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Southern African Development Community
The Southern African Development Community (SADC) has been in existence since 1980, when it was formed as a loose alliance of nine majority-ruled States in Southern Africa known as the Southern African Development Coordination Conference (SADCC), with the main aim of coordinating development projects in order to lessen economic dependence on the then apartheid South Africa. The founding member states are: Angola, Botswana, Lesotho, Malawi, Mozambique, Swaziland, United Republic of Tanzania, Zambia and Zimbabwe.
SADCC was formed in Lusaka, Zambia on April 1, 1980, following the adoption of the Lusaka Declaration - Southern Africa: Towards Economic Liberation.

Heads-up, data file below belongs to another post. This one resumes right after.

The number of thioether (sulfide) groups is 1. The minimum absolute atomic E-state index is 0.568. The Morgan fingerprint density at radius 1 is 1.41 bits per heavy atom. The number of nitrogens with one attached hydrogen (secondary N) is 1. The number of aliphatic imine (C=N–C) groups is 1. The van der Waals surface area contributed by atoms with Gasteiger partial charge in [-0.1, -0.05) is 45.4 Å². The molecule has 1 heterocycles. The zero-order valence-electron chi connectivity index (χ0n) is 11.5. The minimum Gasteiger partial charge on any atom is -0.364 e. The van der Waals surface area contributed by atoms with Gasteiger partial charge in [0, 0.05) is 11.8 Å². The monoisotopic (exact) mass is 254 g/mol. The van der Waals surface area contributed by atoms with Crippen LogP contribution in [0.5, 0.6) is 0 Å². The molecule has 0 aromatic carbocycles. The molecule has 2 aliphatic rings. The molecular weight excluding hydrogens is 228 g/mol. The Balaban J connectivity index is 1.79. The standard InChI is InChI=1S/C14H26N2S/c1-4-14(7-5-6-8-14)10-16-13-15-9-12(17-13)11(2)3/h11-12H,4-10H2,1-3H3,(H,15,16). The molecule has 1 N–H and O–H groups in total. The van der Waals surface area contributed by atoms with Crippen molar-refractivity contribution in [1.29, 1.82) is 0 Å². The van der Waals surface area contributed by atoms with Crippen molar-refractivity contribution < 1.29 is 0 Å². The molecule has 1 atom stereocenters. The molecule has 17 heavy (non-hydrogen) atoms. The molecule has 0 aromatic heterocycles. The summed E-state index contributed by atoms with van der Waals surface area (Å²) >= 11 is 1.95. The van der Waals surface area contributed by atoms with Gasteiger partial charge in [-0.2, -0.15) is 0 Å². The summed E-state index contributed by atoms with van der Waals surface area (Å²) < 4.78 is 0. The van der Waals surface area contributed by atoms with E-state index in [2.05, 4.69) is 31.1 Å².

The transformation of the organization from a Coordinating Conference into a Development Community (SADC) took place on August 17, 1992 in Windhoek, Namibia when the Declaration and Treaty was signed at the Summit of Heads of State and Government thereby giving the organization a legal character.
The SADC vision is one of a common future within a regional community that will ensure economic well-being; improvement of standards of living and quality of life; freedom and social justice; peace and security for the peoples of Southern Africa. This shared vision is anchored on the common values and principles and the historical and cultural affinities that exist amongst the peoples of Southern Africa.
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